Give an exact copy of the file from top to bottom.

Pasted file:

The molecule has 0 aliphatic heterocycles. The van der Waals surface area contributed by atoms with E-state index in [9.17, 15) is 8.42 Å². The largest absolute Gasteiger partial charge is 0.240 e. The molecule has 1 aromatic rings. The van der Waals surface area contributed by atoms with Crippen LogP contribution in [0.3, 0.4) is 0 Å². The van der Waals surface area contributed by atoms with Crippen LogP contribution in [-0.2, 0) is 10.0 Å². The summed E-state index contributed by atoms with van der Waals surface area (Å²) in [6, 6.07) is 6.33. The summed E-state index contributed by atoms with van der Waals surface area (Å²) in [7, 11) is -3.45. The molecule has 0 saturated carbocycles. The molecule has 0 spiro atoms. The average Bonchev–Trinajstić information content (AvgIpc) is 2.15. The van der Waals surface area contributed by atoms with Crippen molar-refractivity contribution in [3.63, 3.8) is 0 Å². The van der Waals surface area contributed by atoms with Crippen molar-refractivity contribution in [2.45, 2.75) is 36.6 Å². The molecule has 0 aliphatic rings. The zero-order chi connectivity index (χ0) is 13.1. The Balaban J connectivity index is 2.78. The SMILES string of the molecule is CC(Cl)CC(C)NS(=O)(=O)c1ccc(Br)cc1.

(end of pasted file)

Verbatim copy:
The molecule has 0 aliphatic heterocycles. The van der Waals surface area contributed by atoms with E-state index in [9.17, 15) is 8.42 Å². The largest absolute Gasteiger partial charge is 0.240 e. The molecule has 1 aromatic rings. The van der Waals surface area contributed by atoms with Crippen LogP contribution in [0.3, 0.4) is 0 Å². The van der Waals surface area contributed by atoms with Crippen LogP contribution in [-0.2, 0) is 10.0 Å². The summed E-state index contributed by atoms with van der Waals surface area (Å²) in [6, 6.07) is 6.33. The summed E-state index contributed by atoms with van der Waals surface area (Å²) in [7, 11) is -3.45. The molecule has 0 saturated carbocycles. The molecule has 0 spiro atoms. The average Bonchev–Trinajstić information content (AvgIpc) is 2.15. The van der Waals surface area contributed by atoms with Crippen molar-refractivity contribution in [3.63, 3.8) is 0 Å². The van der Waals surface area contributed by atoms with Crippen molar-refractivity contribution in [2.45, 2.75) is 36.6 Å². The molecule has 0 aliphatic rings. The zero-order chi connectivity index (χ0) is 13.1. The Balaban J connectivity index is 2.78. The SMILES string of the molecule is CC(Cl)CC(C)NS(=O)(=O)c1ccc(Br)cc1.